The idea is to disclose as openly as possible the conflicts of interest or compensation that one might receive for blogging, whether it’s free products or ads or whatever. One of the knocks against PayPerPost has been that it doesn’t require bloggers to disclose that they are being paid, something I have been critical of in the past (although not quite as critical as Jason Calacanis, who calls it “stupid and evil”). Other startups doing similar things, such as ReviewMe, do require that bloggers disclose their compensation.
In his post, Mike argues that the setting up of DisclosurePolicy.org is effectively a distraction tactic, a way of throwing a bone to critics while still maintaining PayPerPost’s evil agenda. He also says that DisclosurePolicy deliberately blurs the line between the kind of paid blogging PayPerPost engages in and other, more subtle forms of compensation such as free products, personal relationships with blogging subjects, etc. (something that many critics have accused Mike himself of not disclosing properly).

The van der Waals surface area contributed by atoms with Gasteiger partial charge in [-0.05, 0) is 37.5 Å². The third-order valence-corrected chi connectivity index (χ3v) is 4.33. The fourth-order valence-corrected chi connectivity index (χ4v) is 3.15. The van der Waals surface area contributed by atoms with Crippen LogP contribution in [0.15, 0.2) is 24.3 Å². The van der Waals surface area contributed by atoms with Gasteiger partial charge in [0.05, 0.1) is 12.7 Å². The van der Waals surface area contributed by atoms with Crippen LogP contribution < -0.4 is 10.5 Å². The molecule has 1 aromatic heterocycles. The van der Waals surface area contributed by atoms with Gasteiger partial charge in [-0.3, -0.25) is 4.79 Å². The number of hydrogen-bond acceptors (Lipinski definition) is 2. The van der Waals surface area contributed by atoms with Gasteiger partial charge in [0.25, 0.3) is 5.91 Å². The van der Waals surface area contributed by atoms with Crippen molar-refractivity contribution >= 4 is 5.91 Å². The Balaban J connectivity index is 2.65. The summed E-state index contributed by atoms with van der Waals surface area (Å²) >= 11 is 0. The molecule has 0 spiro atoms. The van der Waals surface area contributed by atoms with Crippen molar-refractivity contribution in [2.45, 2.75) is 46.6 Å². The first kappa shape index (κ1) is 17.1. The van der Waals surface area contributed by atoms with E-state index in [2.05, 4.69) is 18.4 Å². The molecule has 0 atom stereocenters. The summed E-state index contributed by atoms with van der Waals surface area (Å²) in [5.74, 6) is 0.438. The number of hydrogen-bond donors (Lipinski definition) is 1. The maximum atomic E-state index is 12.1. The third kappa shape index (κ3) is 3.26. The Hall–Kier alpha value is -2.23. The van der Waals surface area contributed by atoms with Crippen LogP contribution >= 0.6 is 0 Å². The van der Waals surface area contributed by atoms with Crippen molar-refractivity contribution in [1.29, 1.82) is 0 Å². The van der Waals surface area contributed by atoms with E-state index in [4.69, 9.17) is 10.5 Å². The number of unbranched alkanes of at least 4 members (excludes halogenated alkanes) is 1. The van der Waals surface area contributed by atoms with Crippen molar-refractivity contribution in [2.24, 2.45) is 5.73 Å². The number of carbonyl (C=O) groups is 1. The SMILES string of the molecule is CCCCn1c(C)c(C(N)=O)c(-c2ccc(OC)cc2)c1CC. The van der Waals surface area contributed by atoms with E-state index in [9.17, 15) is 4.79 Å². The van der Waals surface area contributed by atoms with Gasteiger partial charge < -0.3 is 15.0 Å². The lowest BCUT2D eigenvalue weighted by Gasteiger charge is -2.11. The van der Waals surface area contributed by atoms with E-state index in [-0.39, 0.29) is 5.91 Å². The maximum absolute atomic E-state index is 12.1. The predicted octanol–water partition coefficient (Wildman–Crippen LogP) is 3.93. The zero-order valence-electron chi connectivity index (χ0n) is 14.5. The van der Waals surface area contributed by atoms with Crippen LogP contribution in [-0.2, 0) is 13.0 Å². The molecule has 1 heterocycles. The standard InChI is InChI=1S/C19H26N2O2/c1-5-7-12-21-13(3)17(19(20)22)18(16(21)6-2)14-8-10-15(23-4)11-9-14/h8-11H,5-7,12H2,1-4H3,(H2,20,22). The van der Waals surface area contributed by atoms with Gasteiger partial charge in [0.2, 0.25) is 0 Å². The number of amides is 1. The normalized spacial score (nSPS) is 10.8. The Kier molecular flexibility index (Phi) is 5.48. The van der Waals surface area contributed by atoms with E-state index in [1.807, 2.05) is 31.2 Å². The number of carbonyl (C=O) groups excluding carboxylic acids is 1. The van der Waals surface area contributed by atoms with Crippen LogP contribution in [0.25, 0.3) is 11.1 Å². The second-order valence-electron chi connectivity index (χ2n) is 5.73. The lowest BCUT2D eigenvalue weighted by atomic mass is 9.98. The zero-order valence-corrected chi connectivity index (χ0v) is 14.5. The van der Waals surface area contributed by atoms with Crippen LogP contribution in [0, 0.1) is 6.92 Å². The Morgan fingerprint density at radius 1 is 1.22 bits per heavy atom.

For what it’s worth, I think Mike is letting his hatred of PayPerPost get the better of him. I actually think something like the DisclosurePolicy website is a pretty good idea, regardless of whether there’s a bit of PR prestidigitation (i.e., sleight of hand) going on. As Dave Taylor points out, one of the difficulties with blogging is that there aren’t really any rules. Things like DisclosurePolicy and the Blog Honor code could theoretically help make things a little more “transparent,” to use an overused term.
TDavid points out that all of Mike’s bluster, ironically, is really just free advertising for PayPerPost — and includes a video commentary from Loren of 1938 Media on Jason Calacanis which I think is hilarious. Drumsnwhistles is similarly unimpressed with Mike, and Minic has more on the issue over at The Blogging Times.